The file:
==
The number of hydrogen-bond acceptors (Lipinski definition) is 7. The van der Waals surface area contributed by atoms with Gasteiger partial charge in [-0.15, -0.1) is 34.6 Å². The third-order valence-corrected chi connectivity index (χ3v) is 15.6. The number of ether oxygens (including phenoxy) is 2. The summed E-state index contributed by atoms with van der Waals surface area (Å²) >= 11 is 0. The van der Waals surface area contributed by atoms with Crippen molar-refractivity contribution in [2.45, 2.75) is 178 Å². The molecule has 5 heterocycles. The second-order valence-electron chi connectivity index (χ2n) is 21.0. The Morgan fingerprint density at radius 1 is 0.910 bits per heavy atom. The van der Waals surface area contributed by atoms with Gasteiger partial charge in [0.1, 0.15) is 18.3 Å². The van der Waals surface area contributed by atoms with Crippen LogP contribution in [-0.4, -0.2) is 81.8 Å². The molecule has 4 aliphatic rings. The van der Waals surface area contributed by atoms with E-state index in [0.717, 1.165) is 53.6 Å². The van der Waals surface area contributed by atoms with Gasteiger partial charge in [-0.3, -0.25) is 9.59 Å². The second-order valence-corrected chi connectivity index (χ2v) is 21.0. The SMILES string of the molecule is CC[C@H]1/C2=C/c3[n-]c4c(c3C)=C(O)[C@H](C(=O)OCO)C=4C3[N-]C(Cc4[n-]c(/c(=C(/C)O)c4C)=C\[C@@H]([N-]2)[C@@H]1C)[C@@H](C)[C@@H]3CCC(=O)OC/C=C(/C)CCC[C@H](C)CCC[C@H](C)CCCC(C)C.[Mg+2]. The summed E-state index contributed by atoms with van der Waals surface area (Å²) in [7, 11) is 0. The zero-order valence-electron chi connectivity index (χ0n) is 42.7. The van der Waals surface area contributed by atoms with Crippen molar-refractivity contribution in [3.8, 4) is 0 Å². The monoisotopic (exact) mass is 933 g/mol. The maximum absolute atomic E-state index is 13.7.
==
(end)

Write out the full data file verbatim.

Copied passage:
The number of hydrogen-bond acceptors (Lipinski definition) is 7. The van der Waals surface area contributed by atoms with Gasteiger partial charge in [-0.15, -0.1) is 34.6 Å². The third-order valence-corrected chi connectivity index (χ3v) is 15.6. The number of ether oxygens (including phenoxy) is 2. The summed E-state index contributed by atoms with van der Waals surface area (Å²) >= 11 is 0. The van der Waals surface area contributed by atoms with Crippen molar-refractivity contribution in [2.45, 2.75) is 178 Å². The molecule has 5 heterocycles. The second-order valence-electron chi connectivity index (χ2n) is 21.0. The Morgan fingerprint density at radius 1 is 0.910 bits per heavy atom. The van der Waals surface area contributed by atoms with Gasteiger partial charge in [0.1, 0.15) is 18.3 Å². The van der Waals surface area contributed by atoms with Crippen LogP contribution in [-0.4, -0.2) is 81.8 Å². The molecule has 4 aliphatic rings. The van der Waals surface area contributed by atoms with E-state index in [0.717, 1.165) is 53.6 Å². The van der Waals surface area contributed by atoms with Gasteiger partial charge in [-0.3, -0.25) is 9.59 Å². The second-order valence-corrected chi connectivity index (χ2v) is 21.0. The SMILES string of the molecule is CC[C@H]1/C2=C/c3[n-]c4c(c3C)=C(O)[C@H](C(=O)OCO)C=4C3[N-]C(Cc4[n-]c(/c(=C(/C)O)c4C)=C\[C@@H]([N-]2)[C@@H]1C)[C@@H](C)[C@@H]3CCC(=O)OC/C=C(/C)CCC[C@H](C)CCC[C@H](C)CCCC(C)C.[Mg+2]. The summed E-state index contributed by atoms with van der Waals surface area (Å²) in [7, 11) is 0. The zero-order valence-electron chi connectivity index (χ0n) is 42.7. The van der Waals surface area contributed by atoms with Crippen molar-refractivity contribution in [3.8, 4) is 0 Å². The monoisotopic (exact) mass is 933 g/mol. The maximum absolute atomic E-state index is 13.7.